That’s when things devolved into the downright bizarre. Sensing his waning effort and swelling disinterest, and frustrated that their earnest cheers of encouragement were having precisely zero effect on Kyrgios, the crowd began to boo his ill-advised swats at returns and his general woe-is-me attitude. Kyrgios responded by pointing his finger to his ear, egging them on. He would go on to say that he loves getting booed. I still can’t decide whether I think he was being sarcastic.

At one point while Kyrgios was down a break in the second set, a heckler yelled at him: “Just leave, we want Genie,” referring to Eugenie Bouchard, who was set to play next on Court 17. “Well, you’ll never have her,” he quipped back without missing a beat.

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A quick aside: say what you want about Kyrgios, but man is he quick-witted and often downright hilarious. In his post-match press conference, he was asked his strengths as a tennis player and responded without a hint of a smile: “My unbelievable movement, my returns … and my mental strength.” The entire room burst into laughter.

Back to the tennis, which felt like anything but the main attraction today. His effort—and it’s generous to even call it that—was so poor at one point that umpire Mo Lahyani walked over to his chair and gave him what appeared to be a pep talk. (This, of course, is strictly forbidden. The USTA said Lahyani was merely asking if he needed to see the trainer, but Roger Federer was among many who thought it was completely inappropriate).

At that point, his chances for the match seem doomed. He was down a set and a break, generally disinterested and uncomfortably hot. And then, with little warning but a generous assist from Herbert, whose level dropped significantly, it all turned around. He broke Herbert while the Frenchman was serving for the second set, won the tiebreaker and dropped just three more games in the next two sets. In the end he earned a 4-6, 7-6, 6-3, 6-0 win and a date with a certain Roger Federer in the third round.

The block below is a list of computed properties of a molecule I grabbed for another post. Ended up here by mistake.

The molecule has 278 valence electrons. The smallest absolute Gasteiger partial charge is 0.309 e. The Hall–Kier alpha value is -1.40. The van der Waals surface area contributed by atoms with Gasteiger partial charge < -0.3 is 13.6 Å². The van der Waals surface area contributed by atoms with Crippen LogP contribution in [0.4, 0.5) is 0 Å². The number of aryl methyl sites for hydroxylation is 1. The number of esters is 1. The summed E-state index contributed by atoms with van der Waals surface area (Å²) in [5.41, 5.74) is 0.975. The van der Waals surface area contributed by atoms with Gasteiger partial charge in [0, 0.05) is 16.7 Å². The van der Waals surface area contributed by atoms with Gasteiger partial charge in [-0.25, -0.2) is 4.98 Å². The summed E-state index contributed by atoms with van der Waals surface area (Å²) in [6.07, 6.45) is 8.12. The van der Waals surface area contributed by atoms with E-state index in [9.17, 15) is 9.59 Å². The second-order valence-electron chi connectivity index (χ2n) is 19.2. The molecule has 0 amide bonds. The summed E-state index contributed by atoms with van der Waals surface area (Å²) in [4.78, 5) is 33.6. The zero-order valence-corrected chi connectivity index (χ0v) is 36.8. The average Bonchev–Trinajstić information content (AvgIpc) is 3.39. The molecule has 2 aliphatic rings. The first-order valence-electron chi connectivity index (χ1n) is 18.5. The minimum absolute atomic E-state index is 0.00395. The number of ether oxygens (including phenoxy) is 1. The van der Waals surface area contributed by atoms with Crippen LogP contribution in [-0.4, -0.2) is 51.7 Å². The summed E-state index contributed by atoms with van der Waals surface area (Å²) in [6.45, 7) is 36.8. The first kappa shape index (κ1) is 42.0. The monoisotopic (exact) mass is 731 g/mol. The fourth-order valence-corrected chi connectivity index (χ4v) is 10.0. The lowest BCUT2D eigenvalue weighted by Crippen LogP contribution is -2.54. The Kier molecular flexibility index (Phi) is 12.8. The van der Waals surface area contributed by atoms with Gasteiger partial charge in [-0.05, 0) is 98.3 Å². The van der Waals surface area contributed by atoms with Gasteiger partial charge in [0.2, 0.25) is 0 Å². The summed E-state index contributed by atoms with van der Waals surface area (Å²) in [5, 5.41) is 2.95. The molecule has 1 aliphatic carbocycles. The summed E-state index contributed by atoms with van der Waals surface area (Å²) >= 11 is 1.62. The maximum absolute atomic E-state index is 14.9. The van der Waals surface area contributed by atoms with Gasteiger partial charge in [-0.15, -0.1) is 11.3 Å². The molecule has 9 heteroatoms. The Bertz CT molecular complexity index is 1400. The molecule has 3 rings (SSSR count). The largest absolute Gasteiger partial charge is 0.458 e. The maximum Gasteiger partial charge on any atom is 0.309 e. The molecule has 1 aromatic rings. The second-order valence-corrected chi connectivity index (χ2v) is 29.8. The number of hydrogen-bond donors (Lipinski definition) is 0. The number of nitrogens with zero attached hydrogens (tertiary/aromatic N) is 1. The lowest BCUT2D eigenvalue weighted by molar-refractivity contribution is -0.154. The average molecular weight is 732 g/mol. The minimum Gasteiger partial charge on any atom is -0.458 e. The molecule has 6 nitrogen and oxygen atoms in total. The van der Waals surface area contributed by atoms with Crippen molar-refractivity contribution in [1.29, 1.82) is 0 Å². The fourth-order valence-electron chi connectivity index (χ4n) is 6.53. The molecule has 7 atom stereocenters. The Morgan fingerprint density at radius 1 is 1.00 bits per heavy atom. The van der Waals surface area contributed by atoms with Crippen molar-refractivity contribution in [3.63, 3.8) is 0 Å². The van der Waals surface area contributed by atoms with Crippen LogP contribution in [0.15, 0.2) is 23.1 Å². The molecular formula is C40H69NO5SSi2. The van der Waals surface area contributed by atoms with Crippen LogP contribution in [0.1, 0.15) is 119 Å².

Often times tennis matches, especially in early stages of tournaments, fly by in a blur. A break here, a break there, a come on, an occasional racket smash. They fade from memory because you weren’t ever really emotionally invested. I cannot express how much this was not the case on Thursday afternoon. I was legitimately drained when it came to an end. The match evoked more emotions from the crowd than a Richard Linklater movie: excitement, anger, disbelief, humor. It simply had it all; he is the sport’s premier entertainer, and it’s not close.

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I’ll need a few days to know exactly how I feel about today and about him, but a few things are already clear. Do I find his antics charming? Honestly, yes, more so than I’d like to admit. (That being said, the Twitter beefs with journalists and former players are not a good look.) Would Kyrgios’s on-court results improve with a change in mentality? Surely. Is he a lost cause, as so many are quick to proclaim? I’d hope not.

It’s not an apples-to-apples comparison because I’m not a world-class athlete, but Kyrgios and I are virtually the same age, and I definitely don’t feel my demeanor is the same today as it will be in, say, three years. People change and people mature and they do so at different times in their lives, often with little or no warning signs. It wouldn’t surprise me at all if Kyrgios literally wakes up one day and decides to go about things a different way.

It is impossible to predict when—or if—he’ll turn it around in a single match. Why would it be any different with his career?